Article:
How Self-Reflection Can Make You a Better Leader
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Leadership Careers Dec 2, 2016

How Self-Reflec­tion Can Make You a Bet­ter Leader

Set­ting aside 15 min­utes a day can help you pri­or­i­tize, pre­pare, and build a stronger team

Self-reflection improves leadership over time

Michael Meier

Based on insights from

Harry M. Kraemer

Your com­pa­ny is expand­ing into Chi­na. Your most trust­ed team mem­ber put her notice in this morn­ing. And your desk resem­bles a sec­ond-grade sci­ence exper­i­ment run amok.

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As you fran­ti­cal­ly con­sid­er where to throw your atten­tion, are you in the mood to reflect on what’s dri­ving your behav­ior? To ana­lyze your larg­er goals? To con­sid­er what got you into this sit­u­a­tion and how you might avoid it in the future?

Prob­a­bly not.

The usu­al reac­tion is, Well, I’ll just go faster,’” says Har­ry Krae­mer, clin­i­cal pro­fes­sor of strat­e­gy at the Kel­logg School and for­mer CEO of multi­bil­lion-dol­lar health­care com­pa­ny Bax­ter Inter­na­tion­al. But that’s mis­tak­ing activ­i­ty for pro­duc­tiv­i­ty. And pro­duc­tiv­i­ty demands self-reflection.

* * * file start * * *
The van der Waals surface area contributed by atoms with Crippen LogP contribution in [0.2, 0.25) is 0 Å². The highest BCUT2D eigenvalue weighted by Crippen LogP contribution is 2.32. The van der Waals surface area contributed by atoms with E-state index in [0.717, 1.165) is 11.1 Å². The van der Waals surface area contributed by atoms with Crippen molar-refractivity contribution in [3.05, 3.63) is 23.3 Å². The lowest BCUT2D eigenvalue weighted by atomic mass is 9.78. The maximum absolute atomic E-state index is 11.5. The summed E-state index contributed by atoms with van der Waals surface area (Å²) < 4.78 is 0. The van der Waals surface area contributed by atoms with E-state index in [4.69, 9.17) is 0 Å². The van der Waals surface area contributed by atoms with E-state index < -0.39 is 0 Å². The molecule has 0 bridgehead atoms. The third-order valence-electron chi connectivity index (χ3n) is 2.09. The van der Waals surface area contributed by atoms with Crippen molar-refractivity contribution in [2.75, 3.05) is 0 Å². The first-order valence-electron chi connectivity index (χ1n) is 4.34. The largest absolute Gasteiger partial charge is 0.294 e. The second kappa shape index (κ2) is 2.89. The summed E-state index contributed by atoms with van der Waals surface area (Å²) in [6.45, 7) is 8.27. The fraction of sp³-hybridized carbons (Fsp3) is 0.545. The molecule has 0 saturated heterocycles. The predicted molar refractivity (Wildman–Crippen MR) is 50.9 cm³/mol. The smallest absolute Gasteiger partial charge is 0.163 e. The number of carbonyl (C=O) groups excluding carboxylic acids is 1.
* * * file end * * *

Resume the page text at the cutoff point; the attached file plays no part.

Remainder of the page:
Krae­mer would know. For thir­ty-sev­en years — ever since he was unex­pect­ed­ly duped into attend­ing a spir­i­tu­al retreat with his future father-in-law — he has made a night­ly rit­u­al of self-reflec­tion. Every day,” he empha­sizes. Step­ping back from the fray is how Krae­mer, once the man­ag­er of 52,000 employ­ees, avoid­ed run­ning around like a chick­en with his head cut off.”

Instead of con­stant accel­er­a­tion, Krae­mer says, lead­er­ship demands peri­ods of restraint and con­sid­er­a­tion. Lead­ers must reg­u­lar­ly turn off the noise and ask them­selves what they stand for and what kind of an exam­ple they want to set.

Self-reflec­tion is not spend­ing hours con­tem­plat­ing your navel,” Krae­mer says. No! It’s: What are my val­ues, and what am I going to do about it? This is not some intel­lec­tu­al exer­cise. It’s all about self-improve­ment, being self-aware, know­ing myself, and get­ting better.”